Choi Young-mi, poet and (now) businesswoman: After igniting the Me Too movement in the literary world, the writer returns

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Choi Young-mi, poet and (now) businesswoman: After igniting the Me Too movement in the literary world, the writer returns


Choi Young-mi discusses her new poetry collection “The Things That Do Not Return” (translated) at a press briefing on Tuesday in western Seoul. The 57-year-old poet is credited for sparking the Me Too movement in Korea’s literary world by sharing that she had been sexually harassed by veteran poet Ko Un. [YONHAP]

It’s been a year and a half since Choi Young-mi published the poem “Monster” in quarterly magazine “Hwanghae Munhwa” and accused Ko Un - once Korea’s best hope for a Nobel Prize in Literature - of being a “sneaky old man” who sexually harassed her and other young female poets.

A lot has happened since Choi, 57, ignited the Me Too movement in Korea’s literary world. Once textbook staples, Ko’s poems have fallen out of favor with Korean educators and readers alike as revelations of Ko’s problematic actions surfaced one after the other. Ko, for his part, has staunchly stood by his pledge of innocence and filed a defamation lawsuit against Choi and other detractors that remains unresolved to this day. The Seoul Central District Court had ruled February that Choi’s testimony was credible and she wasn’t obligated to pay for damages, but Ko has since taken the case to the appeals court.

All that drama didn’t stop Choi from continuing to write poetry.

Choi released “The Things That Do Not Return” (translated) - her newest poetry collection and first publication since the Me Too revelation - on Wednesday. The book contains around 50 poems, with most discussing mundane topics like her dating life and caring for her senile mother. Several though, including “Monster,” relate to her encounters with Ko and their current legal dispute.


“I have a lot of things to say, but I can’t say everything because I’m in the middle of a trial. I hope that you won’t ask about the precise details of the legal issues.”

Ahead of a press briefing on Tuesday at a cafe near Hongdae, western Seoul, Choi was clear about wanting the event to be focused on her works, not on the bitter legal battle that’s been in the media spotlight for the past couple of months. Throughout the entire event, Choi didn’t mention Ko’s name once, referring to him as the “older poet.”

Yet just a few minutes into the briefing, it was obvious that the trials had become a huge part of Choi’s life, not only in influencing the subject matter of her poems but shaping her relationship with publishing houses and other aspects of her career.

Imi Books, the publishing house for “The Things That Do Not Return,” for example, is a company that Choi established herself this past April after she faced difficulties getting other publishers to work with her.

“I reached out to a publisher to propose my newest collection but they didn’t give me an answer for a long time. I realized that the company was too close to the older poet. Korean publishers were wary of me.”

The process of establishing Imi Books - Choi’s first business venture - came with its many challenges. The poet revealed that she had to change distributors three times and that all her “poet’s blood was replaced by a businessman’s.

“Actually I felt like giving up after creating Imi Books,” Choi admitted. “But one of my lawyers recommended that it was a good idea because the publishing company could keep my mind off the trials. I was thinking of them all the time.”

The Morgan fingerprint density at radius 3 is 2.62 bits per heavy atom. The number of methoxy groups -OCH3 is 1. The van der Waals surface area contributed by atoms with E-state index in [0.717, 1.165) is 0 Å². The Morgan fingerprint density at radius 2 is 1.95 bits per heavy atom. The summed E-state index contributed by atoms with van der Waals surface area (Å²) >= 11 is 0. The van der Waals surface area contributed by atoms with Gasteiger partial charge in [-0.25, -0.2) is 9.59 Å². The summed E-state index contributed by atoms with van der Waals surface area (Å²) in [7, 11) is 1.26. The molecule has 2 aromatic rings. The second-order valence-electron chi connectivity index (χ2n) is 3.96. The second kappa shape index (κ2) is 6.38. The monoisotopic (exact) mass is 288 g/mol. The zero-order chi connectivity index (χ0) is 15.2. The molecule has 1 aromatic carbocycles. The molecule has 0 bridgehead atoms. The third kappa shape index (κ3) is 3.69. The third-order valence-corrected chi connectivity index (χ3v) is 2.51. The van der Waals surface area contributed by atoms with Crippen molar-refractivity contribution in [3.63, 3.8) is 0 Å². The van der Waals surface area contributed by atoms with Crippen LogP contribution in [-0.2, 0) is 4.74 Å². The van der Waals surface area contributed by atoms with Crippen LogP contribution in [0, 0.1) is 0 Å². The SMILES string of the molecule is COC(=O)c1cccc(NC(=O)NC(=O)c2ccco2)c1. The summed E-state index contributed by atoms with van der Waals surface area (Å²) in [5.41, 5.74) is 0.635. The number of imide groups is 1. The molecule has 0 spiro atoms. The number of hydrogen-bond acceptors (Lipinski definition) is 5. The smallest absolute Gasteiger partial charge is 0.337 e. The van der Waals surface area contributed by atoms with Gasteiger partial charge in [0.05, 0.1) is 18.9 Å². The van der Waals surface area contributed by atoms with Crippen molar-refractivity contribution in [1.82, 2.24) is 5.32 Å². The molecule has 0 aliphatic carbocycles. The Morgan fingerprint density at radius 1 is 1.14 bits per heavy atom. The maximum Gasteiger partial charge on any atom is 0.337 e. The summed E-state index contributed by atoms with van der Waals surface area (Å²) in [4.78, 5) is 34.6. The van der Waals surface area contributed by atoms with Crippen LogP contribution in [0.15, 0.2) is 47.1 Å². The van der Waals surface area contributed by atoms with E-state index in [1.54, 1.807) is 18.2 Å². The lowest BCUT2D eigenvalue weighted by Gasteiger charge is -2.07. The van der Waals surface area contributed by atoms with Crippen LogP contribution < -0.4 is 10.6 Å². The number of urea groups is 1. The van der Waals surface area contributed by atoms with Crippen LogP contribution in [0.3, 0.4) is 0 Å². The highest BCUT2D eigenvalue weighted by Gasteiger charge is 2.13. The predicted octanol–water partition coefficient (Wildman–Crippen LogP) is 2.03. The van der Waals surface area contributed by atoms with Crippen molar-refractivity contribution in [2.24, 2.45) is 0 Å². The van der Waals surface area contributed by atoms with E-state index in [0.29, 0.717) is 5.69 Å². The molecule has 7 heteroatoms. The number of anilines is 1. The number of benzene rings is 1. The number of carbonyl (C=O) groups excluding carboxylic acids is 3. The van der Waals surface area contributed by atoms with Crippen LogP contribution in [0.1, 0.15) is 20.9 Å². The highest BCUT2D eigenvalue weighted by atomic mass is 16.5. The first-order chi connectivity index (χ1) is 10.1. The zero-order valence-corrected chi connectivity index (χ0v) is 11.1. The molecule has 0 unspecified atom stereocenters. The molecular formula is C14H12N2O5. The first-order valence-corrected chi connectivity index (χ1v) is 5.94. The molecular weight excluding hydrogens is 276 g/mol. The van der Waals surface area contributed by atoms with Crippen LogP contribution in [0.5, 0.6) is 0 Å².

The trials also had a hand in shaping the book’s title.

“The title I originally had in mind was ‘The Palm That Hit the Wall in Vain’ (translated), which is based on a poem about my dating experience. But others told me that the name might jinx me and lead to my works being made ‘in vain,’ so we just changed it to something less provocative.”

“I don’t personally believe in superstition,” Choi added.

But as it turns out, many of Choi’s major life events have occurred by happenstance, including the publication of “Monster.”

“In September 2017, ‘Hwanghae Munhwa’ asked me to write three separate poems on gender issues by the end of October for their magazine. In early October, the Me Too movement broke out in Hollywood, and I thought it was time for me to talk about my story.”

It actually took two months before people began giving any attention to “Monster,” or made the connection between Ko and the character “En,” described as a serial harasser in the poem.

Choi’s revelation only came to the spotlight in February when she appeared on JTBC’s “Newsroom,” the same show where prosecutor Seo Ji-hyun had officially ignited the Me Too movement in Korea by coming forward with her testimony of being sexually harassed by a former Justice Ministry official.

But according to Choi, she’s been dropping hints of experiencing harassment since as early as the 1990s through her literary works.

The earliest example dates back to 1993, in a poem that Choi wrote when she was asked to express her thoughts on joining the predecessor of the Writers’ Association of Korea for its newsletter at the start of her career.

Now titled “Thoughts on Debut” (translated), the poem, also included in her new book, includes statements that suggest Choi was treated badly by her peers in the industry at the time, who were predominantly male.

“Have I really become a female poet/ In front of the people who become dogs when they take alcohol/ I become their food, a flower…” it reads.

“When I walk in front I would be touched from behind and verbal harassment was common. I was really shocked at first, but I got used to it later on,” she said. “I don’t regret writing ‘Monster,’ and I’m sorry I didn’t write it earlier.”


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